Welcome to the official, independent student-run newspaper of Hofstra University!

Eating at Hofstra: Portion control

By Danielle CaseyStaff Writer The other day I bought a grilled chicken sandwich at BYOB. I will admit it was delicious, but it was definitely bigger than a deck of cards, the recommended serving size for meat. Even when we choose healthy foods, it is important to always keep portion size in mind. Portion control can be tricky. Have you ever looked at the jumble of numbers and long words, also known as the nutrition facts, on the back of pre-packaged food? This is not, in fact, a foreign language, but it can still be difficult to comprehend if you do not know what to look for. Let’s take a 20 fluid ounce bottle of Lipton Brisk iced tea as an example. Most semi-health-conscious people would flip the bottle over, see that a serving contains 80 calories and enjoy their sweet, refreshing drink. Upon observing a little more, you will notice that this bottle contains 2.5 servings, so you are really consuming 200 calories. This is a huge difference considering the fact that every 3500 calories that you consume and don’t burn off adds an additional pound to your weight. You have probably heard about the current national debate concerning Mayor Bloomberg’s decision to ban sugary super-sized drinks. Many people are reacting as if he took away the air they breathe. People are ranting about the right to make their own choices and the right to freedom. But think about the reasoning behind this new rule. A large Coca-Cola from McDonald’s contains 310 calories and 86 grams of carbohydrates. There is no way this can be good for you. Diners tend to finish everything on their plate, despite the recommended serving size. When ordering dinner in the Student Center or at Bits & Bites, don’t feel pressured to finish your entire meal then and there. It is not a bad idea to save half for later on in the day or even the next day. Ironically, to help prevent over-eating you should eat more throughout the day.  Instead of having three large meals, it is better to have four or five smaller meals. If you are hungry before dinner, have a small salad or baby carrots to hold you over. This way, you won’t go overboard later. It takes about 20 minutes for your body to realize that you are full. Don’t rush for seconds. Eat a reasonable amount of food and then wait a little while to see if you are still hungry. Most of the time, you will soon feel full and realize that one serving was enough. Both your hot bod and meal plan will be saved. Eating at a slower pace will have the same effect. Take the time to chat with your friends between bites. Be cautious when it comes to trigger foods. Have you realized, when you start eating certain foods, like potato chips and Goldfish crackers, that it is nearly impossible to stop? To avoid eating an entire bag of chips while watching Glee in your dorm room, put the amount that you intend to eat in a separate bag or bowl. It is extremely easy to overeat when you have a huge bag in front of you, especially if you are watching TV. We are lucky to have a great variety of meals to choose from on Hofstra’s campus. Enjoy them, but enjoy them in moderation.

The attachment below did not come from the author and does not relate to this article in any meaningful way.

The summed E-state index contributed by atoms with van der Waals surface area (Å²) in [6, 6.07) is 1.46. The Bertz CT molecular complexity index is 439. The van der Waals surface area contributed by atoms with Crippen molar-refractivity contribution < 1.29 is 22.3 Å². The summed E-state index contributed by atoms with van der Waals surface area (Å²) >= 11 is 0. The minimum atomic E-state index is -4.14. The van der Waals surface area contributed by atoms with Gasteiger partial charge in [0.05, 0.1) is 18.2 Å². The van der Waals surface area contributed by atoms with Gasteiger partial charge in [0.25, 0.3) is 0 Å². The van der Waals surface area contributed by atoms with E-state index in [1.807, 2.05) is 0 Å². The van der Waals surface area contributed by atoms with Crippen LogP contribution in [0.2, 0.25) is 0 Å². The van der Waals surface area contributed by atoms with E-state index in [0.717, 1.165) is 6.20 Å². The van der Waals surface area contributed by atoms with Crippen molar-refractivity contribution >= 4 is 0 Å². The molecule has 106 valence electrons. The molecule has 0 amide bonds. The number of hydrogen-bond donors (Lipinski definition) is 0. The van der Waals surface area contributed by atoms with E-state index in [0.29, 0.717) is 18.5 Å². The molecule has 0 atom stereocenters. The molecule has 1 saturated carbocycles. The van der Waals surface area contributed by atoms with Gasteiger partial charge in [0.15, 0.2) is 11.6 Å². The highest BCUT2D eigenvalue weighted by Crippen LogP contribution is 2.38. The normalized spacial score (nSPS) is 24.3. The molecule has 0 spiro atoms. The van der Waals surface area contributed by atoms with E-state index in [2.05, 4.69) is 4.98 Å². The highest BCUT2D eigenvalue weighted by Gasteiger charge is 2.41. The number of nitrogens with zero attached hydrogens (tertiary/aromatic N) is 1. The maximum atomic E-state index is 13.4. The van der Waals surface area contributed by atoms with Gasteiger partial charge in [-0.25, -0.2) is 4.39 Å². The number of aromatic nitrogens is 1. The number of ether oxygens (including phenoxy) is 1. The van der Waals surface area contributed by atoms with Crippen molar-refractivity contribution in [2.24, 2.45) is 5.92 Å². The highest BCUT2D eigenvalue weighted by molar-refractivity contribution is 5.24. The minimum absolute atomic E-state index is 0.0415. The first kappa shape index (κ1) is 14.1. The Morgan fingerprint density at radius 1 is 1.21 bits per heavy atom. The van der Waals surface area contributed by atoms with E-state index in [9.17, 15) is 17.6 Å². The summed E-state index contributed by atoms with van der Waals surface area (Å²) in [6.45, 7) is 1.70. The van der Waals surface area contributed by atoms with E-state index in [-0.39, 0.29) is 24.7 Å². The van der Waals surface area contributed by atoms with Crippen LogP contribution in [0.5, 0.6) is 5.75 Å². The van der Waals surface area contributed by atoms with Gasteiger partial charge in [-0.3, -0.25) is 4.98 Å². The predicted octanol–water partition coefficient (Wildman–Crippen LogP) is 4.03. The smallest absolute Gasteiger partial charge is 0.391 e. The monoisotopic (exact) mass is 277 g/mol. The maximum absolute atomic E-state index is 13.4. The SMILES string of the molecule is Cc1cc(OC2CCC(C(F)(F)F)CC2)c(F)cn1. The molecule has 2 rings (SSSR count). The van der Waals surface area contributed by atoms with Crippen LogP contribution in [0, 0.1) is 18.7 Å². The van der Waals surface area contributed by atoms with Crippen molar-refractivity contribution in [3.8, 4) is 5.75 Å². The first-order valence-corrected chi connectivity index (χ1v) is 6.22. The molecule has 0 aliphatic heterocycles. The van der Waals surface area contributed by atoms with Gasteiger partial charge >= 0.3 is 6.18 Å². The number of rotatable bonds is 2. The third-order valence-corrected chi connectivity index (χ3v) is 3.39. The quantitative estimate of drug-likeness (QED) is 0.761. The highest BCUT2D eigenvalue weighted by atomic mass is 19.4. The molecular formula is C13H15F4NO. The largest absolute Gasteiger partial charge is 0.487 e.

Eating at Hofstra: New options

Muslim Student Association spreads awareness of Islamic heritage